Finnish designer Tuomas Tolvanen has created a series of objects titled Engineering Temporality as his graduation project from the MA Contextual Design at Design Academy Eindhoven. Seemingly fragile and transparent, Tolvanen's cabinet and chairs result from a violent physical transformation process — fire — which seeks to generate a metaphysical bond between the object and memory.
"My pursuit was to give an object a memory, create tension and stage a play between the perfect, anonymous mass produced structural material and the imperfect of human being," says Tolvanen. "The shell that is left caresses the vanished object, the memory of it, referring to the past."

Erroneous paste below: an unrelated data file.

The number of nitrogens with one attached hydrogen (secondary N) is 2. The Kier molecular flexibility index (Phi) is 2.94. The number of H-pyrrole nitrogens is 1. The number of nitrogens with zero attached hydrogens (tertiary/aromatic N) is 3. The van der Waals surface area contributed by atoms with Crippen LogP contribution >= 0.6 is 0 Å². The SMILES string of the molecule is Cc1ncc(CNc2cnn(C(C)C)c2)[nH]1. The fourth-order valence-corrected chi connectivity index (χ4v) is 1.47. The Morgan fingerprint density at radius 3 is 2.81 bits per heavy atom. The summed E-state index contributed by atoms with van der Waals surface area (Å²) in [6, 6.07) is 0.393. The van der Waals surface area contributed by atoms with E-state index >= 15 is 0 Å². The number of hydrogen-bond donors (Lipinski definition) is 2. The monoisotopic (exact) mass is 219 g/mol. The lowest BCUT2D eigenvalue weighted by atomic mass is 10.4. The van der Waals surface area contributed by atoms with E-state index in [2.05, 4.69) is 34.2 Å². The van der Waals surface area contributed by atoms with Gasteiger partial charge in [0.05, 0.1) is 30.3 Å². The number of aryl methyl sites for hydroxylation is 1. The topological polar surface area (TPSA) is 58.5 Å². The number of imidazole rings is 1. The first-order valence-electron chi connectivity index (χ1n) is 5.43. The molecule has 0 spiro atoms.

"The selection of the material for my final objects was done according to what I regard as being an common structural material in furniture industry; tubular steel," continues the designer. "I manipulated the tubular steel by cutting it into small rings. Connecting the rings back together to form a semi covering layer over an existing object was a method of capturing the physical space the object occupied."
The original object is then destroyed by way of fire, leaving a shell which, according to Tolvanen, "caresses the vanished object, the memory of it, referring to the past. This has been my aspiration — make design a metaphysical experience that overlooks functionality."
The Engineering Temporality series is on display through 28 October at the Design Academy Eindhoven 2012 graduation show, as part of the program of Dutch Design Week, in Eindhoven.